Effect of sitagliptin on glucose control in adult patients with Type 1 diabetes: a pilot, double‐blind, randomized, crossover trial
Diabet. Med. 28, 1176–1181 (2011)
Aims Patients with Type 1 diabetes have significantly elevated postprandial glucagon secretion. Dipeptidyl peptidase IV inhibitors improve HbA1c by several mechanisms, including increasing glucagon‐like peptide 1 and glucose‐dependent insulinotropic peptide concentrations, which decreases postprandial rises in glucagon in both Type 1 and Type 2 diabetes. This study evaluates the clinical implications of sitagliptin in adult patients with Type 1 diabetes.
Methods This investigator‐initiated, double‐blind, randomized, crossover, 8‐week, pilot study enrolled 20 adult subjects with Type 1 diabetes. Subjects received sitagliptin 100 mg/day or placebo for 4 weeks and then crossed over. Outcomes included 2‐h postprandial blood glucose and 24‐h area under the curve changes in glucose measurements from continuous glucose monitoring, HbA1c, fructosamine and insulin dose.
Results Sitagliptin significantly reduced blood glucose (2‐h postprandial and 24‐h area under the curve) despite reduced total and prandial insulin dose. Based on continuous glucose monitor findings, sitagliptin improved measures of glycaemic control, including mean blood glucose (−0.6 mmol/l; P = 0.012) and time in euglycaemic range 4.4–7.8 mmol/l (0.4 ± 0.2 h; P = 0.046). Significant reductions were also observed in M100, Glycemic Risk Assessment Diabetes Equation (GRADE) and J‐index. After controlling for period, treatment and insulin dose, the HbA1c was also significantly reduced [−0.27 ± 0.11% (−2.91 ± 1.16 mmol/mol); P = 0.025] when patients were taking sitagliptin.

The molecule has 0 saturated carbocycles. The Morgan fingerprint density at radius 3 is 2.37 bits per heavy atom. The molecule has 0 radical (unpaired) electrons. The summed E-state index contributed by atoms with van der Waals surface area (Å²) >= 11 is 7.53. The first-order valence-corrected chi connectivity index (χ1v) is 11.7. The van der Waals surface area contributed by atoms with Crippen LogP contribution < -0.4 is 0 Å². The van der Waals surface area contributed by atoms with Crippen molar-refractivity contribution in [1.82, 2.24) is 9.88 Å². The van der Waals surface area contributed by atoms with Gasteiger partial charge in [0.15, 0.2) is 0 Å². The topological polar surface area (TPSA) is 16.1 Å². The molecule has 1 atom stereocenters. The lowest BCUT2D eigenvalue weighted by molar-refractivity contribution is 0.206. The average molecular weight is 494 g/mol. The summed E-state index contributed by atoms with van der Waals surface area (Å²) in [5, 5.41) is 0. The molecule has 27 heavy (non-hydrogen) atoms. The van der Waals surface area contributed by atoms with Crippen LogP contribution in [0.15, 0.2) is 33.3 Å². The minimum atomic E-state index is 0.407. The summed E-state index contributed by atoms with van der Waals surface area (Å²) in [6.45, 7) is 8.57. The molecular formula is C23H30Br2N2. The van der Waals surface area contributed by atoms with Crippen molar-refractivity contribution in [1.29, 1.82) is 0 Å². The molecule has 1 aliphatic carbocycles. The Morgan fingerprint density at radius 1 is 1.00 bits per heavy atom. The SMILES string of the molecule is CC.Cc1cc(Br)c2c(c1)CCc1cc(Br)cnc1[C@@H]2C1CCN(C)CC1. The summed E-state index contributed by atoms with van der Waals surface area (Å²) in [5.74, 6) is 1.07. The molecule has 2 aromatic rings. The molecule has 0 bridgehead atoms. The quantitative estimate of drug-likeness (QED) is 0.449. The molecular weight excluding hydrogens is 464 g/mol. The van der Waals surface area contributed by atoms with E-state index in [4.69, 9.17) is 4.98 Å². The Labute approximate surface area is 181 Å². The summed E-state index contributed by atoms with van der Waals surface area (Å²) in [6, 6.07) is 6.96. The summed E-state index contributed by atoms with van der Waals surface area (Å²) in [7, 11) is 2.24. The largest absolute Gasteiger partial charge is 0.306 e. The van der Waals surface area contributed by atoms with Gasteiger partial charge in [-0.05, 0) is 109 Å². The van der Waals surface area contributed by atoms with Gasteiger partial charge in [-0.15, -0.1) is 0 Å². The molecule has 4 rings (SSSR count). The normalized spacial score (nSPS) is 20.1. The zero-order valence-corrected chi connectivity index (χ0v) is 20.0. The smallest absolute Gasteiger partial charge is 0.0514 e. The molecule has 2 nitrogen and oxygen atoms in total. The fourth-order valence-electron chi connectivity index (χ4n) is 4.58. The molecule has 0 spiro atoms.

Conclusions Sitagliptin significantly improved overall glucose control, including postprandial and 24‐h glucose control, in adult patients with Type 1 diabetes, while significantly reducing prandial insulin requirements. Further investigation is warranted in patients with Type 1 diabetes in a larger cohort designed to assess both clinical outcomes and mechanism of action.
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Document Type: Research Article
Affiliations: Barbara Davis Center for Childhood Diabetes
Publication date: 01 October 2011